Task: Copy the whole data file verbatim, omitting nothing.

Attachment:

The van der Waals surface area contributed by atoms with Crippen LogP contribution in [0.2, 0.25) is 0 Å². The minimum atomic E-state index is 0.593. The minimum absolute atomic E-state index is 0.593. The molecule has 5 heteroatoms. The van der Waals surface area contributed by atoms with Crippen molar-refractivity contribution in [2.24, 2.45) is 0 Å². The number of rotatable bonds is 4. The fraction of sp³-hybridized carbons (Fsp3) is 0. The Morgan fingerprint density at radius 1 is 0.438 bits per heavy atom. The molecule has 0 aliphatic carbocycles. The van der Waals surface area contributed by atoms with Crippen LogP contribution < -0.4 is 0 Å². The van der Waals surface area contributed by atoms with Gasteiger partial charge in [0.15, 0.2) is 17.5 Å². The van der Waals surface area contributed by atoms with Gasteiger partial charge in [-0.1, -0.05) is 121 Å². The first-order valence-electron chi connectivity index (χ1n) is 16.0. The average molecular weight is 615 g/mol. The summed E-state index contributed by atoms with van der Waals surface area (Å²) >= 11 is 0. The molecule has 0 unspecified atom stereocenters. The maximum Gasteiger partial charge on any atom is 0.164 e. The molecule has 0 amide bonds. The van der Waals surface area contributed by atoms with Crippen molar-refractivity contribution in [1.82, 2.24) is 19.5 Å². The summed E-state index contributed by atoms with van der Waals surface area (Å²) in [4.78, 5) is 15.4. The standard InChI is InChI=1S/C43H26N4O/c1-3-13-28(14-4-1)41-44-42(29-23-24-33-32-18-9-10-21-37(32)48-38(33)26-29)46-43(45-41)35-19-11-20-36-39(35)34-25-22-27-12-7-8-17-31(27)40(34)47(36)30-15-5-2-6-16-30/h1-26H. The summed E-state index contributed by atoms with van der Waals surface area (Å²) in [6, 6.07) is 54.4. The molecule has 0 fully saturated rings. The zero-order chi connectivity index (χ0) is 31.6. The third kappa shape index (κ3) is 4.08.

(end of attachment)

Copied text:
The van der Waals surface area contributed by atoms with Crippen LogP contribution in [0.2, 0.25) is 0 Å². The minimum atomic E-state index is 0.593. The minimum absolute atomic E-state index is 0.593. The molecule has 5 heteroatoms. The van der Waals surface area contributed by atoms with Crippen molar-refractivity contribution in [2.24, 2.45) is 0 Å². The number of rotatable bonds is 4. The fraction of sp³-hybridized carbons (Fsp3) is 0. The Morgan fingerprint density at radius 1 is 0.438 bits per heavy atom. The molecule has 0 aliphatic carbocycles. The van der Waals surface area contributed by atoms with Crippen LogP contribution < -0.4 is 0 Å². The van der Waals surface area contributed by atoms with Gasteiger partial charge in [0.15, 0.2) is 17.5 Å². The van der Waals surface area contributed by atoms with Gasteiger partial charge in [-0.1, -0.05) is 121 Å². The first-order valence-electron chi connectivity index (χ1n) is 16.0. The average molecular weight is 615 g/mol. The summed E-state index contributed by atoms with van der Waals surface area (Å²) >= 11 is 0. The molecule has 0 unspecified atom stereocenters. The maximum Gasteiger partial charge on any atom is 0.164 e. The molecule has 0 amide bonds. The van der Waals surface area contributed by atoms with Crippen molar-refractivity contribution in [1.82, 2.24) is 19.5 Å². The summed E-state index contributed by atoms with van der Waals surface area (Å²) in [4.78, 5) is 15.4. The standard InChI is InChI=1S/C43H26N4O/c1-3-13-28(14-4-1)41-44-42(29-23-24-33-32-18-9-10-21-37(32)48-38(33)26-29)46-43(45-41)35-19-11-20-36-39(35)34-25-22-27-12-7-8-17-31(27)40(34)47(36)30-15-5-2-6-16-30/h1-26H. The summed E-state index contributed by atoms with van der Waals surface area (Å²) in [6, 6.07) is 54.4. The molecule has 0 fully saturated rings. The zero-order chi connectivity index (χ0) is 31.6. The third kappa shape index (κ3) is 4.08.